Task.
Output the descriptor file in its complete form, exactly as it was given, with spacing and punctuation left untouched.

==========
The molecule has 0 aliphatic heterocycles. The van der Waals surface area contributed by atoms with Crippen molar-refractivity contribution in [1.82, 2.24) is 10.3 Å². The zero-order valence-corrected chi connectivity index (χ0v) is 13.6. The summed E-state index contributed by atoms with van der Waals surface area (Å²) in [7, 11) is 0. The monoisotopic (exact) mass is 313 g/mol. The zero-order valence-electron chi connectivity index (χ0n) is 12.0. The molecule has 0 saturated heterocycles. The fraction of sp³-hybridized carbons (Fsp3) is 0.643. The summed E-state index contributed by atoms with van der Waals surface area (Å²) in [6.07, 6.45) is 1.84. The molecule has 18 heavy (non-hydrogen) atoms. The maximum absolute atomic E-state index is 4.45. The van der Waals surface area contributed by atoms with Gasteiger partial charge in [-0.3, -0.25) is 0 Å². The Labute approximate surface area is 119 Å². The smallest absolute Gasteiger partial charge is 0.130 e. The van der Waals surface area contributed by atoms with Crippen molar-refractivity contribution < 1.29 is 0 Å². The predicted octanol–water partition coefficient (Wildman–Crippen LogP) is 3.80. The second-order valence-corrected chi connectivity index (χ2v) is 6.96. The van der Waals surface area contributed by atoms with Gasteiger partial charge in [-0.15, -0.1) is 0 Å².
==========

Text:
The molecule has 0 aliphatic heterocycles. The van der Waals surface area contributed by atoms with Crippen molar-refractivity contribution in [1.82, 2.24) is 10.3 Å². The zero-order valence-corrected chi connectivity index (χ0v) is 13.6. The summed E-state index contributed by atoms with van der Waals surface area (Å²) in [7, 11) is 0. The monoisotopic (exact) mass is 313 g/mol. The zero-order valence-electron chi connectivity index (χ0n) is 12.0. The molecule has 0 saturated heterocycles. The fraction of sp³-hybridized carbons (Fsp3) is 0.643. The summed E-state index contributed by atoms with van der Waals surface area (Å²) in [6.07, 6.45) is 1.84. The molecule has 18 heavy (non-hydrogen) atoms. The maximum absolute atomic E-state index is 4.45. The van der Waals surface area contributed by atoms with Gasteiger partial charge in [-0.3, -0.25) is 0 Å². The Labute approximate surface area is 119 Å². The smallest absolute Gasteiger partial charge is 0.130 e. The van der Waals surface area contributed by atoms with Crippen molar-refractivity contribution < 1.29 is 0 Å². The predicted octanol–water partition coefficient (Wildman–Crippen LogP) is 3.80. The second-order valence-corrected chi connectivity index (χ2v) is 6.96. The van der Waals surface area contributed by atoms with Gasteiger partial charge in [-0.15, -0.1) is 0 Å².